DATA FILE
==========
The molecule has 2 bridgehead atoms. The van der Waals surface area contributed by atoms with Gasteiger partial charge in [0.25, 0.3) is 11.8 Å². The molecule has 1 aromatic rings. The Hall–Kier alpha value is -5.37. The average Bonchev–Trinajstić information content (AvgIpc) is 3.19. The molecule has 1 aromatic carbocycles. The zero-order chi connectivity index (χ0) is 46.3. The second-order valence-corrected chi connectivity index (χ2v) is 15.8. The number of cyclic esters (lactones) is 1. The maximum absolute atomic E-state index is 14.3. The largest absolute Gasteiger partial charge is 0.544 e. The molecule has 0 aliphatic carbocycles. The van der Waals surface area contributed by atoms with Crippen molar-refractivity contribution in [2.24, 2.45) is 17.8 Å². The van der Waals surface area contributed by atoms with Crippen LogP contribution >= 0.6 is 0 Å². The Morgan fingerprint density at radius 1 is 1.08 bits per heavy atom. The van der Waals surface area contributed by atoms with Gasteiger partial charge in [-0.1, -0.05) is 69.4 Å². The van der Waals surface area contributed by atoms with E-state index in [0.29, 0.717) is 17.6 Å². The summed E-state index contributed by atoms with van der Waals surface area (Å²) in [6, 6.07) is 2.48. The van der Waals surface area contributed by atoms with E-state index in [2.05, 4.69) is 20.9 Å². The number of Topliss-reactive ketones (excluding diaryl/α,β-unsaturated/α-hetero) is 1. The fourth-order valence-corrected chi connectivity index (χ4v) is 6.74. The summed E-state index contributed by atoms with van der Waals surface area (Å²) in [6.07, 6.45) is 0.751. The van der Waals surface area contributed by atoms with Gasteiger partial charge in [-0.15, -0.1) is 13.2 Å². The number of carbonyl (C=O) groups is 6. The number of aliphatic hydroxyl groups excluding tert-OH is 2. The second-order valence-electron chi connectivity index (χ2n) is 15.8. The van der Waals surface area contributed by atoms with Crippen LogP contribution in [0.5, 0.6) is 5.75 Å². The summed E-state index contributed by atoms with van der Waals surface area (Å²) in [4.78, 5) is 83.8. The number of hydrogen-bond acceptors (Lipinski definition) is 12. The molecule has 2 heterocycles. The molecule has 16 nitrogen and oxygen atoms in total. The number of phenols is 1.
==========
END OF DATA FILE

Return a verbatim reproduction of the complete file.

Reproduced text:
The molecule has 2 bridgehead atoms. The van der Waals surface area contributed by atoms with Gasteiger partial charge in [0.25, 0.3) is 11.8 Å². The molecule has 1 aromatic rings. The Hall–Kier alpha value is -5.37. The average Bonchev–Trinajstić information content (AvgIpc) is 3.19. The molecule has 1 aromatic carbocycles. The zero-order chi connectivity index (χ0) is 46.3. The second-order valence-corrected chi connectivity index (χ2v) is 15.8. The number of cyclic esters (lactones) is 1. The maximum absolute atomic E-state index is 14.3. The largest absolute Gasteiger partial charge is 0.544 e. The molecule has 0 aliphatic carbocycles. The van der Waals surface area contributed by atoms with Crippen molar-refractivity contribution in [2.24, 2.45) is 17.8 Å². The van der Waals surface area contributed by atoms with Crippen LogP contribution >= 0.6 is 0 Å². The Morgan fingerprint density at radius 1 is 1.08 bits per heavy atom. The van der Waals surface area contributed by atoms with Gasteiger partial charge in [-0.1, -0.05) is 69.4 Å². The van der Waals surface area contributed by atoms with E-state index in [0.29, 0.717) is 17.6 Å². The summed E-state index contributed by atoms with van der Waals surface area (Å²) in [6, 6.07) is 2.48. The van der Waals surface area contributed by atoms with E-state index in [2.05, 4.69) is 20.9 Å². The number of Topliss-reactive ketones (excluding diaryl/α,β-unsaturated/α-hetero) is 1. The fourth-order valence-corrected chi connectivity index (χ4v) is 6.74. The summed E-state index contributed by atoms with van der Waals surface area (Å²) in [6.07, 6.45) is 0.751. The van der Waals surface area contributed by atoms with Gasteiger partial charge in [-0.15, -0.1) is 13.2 Å². The number of carbonyl (C=O) groups is 6. The number of aliphatic hydroxyl groups excluding tert-OH is 2. The second-order valence-electron chi connectivity index (χ2n) is 15.8. The van der Waals surface area contributed by atoms with Crippen LogP contribution in [0.5, 0.6) is 5.75 Å². The summed E-state index contributed by atoms with van der Waals surface area (Å²) in [4.78, 5) is 83.8. The number of hydrogen-bond acceptors (Lipinski definition) is 12. The molecule has 2 heterocycles. The molecule has 16 nitrogen and oxygen atoms in total. The number of phenols is 1.